A nonprofit that provides legal services in Southwest Virginia will receive more than $500,000 in federal funding.
The Southwest Virginia Legal Aid Society was awarded a $585,631 grant from the Department of Justice’s Office on Violence Against Women.
“I am pleased to announce this significant grant, which will assist the Southwest Virginia Legal Aid Society in continuing to bring much-needed resources to the residents of Southwest Virginia,” acting U.S. Attorney Daniel Bubar said in an announcement.
The society serves a 17-county area that includes Floyd, Montgomery and Giles counties and all jurisdictions to the west.
The award is part of more than $475.5 million that the Office on Violence Against Women is distributing nationally this year to support programs that address the needs of low-income and underserved clients.
In 1994, Congress passed the Violence Against Women Act, which among other things created an office that works to reduce violence against women and administer justice for victims of domestic violence, dating violence, sexual assault, and stalking.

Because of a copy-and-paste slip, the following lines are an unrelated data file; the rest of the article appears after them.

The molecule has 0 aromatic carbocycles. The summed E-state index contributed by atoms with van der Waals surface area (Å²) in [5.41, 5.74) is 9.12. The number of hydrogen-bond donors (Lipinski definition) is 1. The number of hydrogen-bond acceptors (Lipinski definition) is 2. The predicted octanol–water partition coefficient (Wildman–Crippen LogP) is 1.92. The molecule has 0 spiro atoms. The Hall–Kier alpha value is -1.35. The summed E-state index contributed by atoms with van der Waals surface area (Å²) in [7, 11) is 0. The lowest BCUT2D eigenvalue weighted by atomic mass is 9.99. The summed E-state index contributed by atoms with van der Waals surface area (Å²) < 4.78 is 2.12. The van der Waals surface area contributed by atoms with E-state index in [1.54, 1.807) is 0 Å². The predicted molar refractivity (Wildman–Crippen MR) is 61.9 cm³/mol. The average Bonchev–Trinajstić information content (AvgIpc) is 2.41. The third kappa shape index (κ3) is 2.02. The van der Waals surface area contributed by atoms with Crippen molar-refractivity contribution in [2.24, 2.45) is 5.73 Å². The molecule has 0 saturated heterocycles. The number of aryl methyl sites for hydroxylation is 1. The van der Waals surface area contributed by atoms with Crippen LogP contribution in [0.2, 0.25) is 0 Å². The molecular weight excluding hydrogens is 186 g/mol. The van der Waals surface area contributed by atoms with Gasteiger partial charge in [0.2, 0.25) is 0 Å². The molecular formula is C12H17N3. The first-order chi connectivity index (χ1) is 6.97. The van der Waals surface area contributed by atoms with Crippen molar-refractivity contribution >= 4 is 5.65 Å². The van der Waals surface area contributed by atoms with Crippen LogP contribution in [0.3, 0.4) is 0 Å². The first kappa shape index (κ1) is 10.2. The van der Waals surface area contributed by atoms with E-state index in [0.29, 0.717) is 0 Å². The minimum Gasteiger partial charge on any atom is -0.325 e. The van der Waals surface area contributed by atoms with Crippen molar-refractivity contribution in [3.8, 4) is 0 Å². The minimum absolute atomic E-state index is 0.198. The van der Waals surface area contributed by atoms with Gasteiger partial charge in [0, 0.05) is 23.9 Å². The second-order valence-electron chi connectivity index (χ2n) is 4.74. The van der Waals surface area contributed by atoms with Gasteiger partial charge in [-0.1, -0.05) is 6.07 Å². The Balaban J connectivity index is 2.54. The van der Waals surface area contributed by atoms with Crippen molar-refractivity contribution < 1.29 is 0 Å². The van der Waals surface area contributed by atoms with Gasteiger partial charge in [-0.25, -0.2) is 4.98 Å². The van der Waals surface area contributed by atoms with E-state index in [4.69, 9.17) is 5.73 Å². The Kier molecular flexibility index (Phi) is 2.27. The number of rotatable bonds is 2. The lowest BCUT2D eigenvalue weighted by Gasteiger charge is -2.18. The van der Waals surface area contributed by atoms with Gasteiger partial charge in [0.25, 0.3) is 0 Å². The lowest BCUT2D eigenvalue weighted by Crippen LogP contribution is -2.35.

A Virginia Tech freshman was one of the first to use the law when she filed a lawsuit against two football players who she accused of raping her in a dormitory room. Neither was convicted of a criminal offense.
The U.S. Supreme Court in 2000 struck down a provision of the law on which the lawsuit was based, but left much of the Violence Against Women Act intact.
The society gets about 3,000 calls a year for help, executive director Joseph Carico said. The grant will be used to establish new units to deal with elder fraud and child victims of family disputes, he said.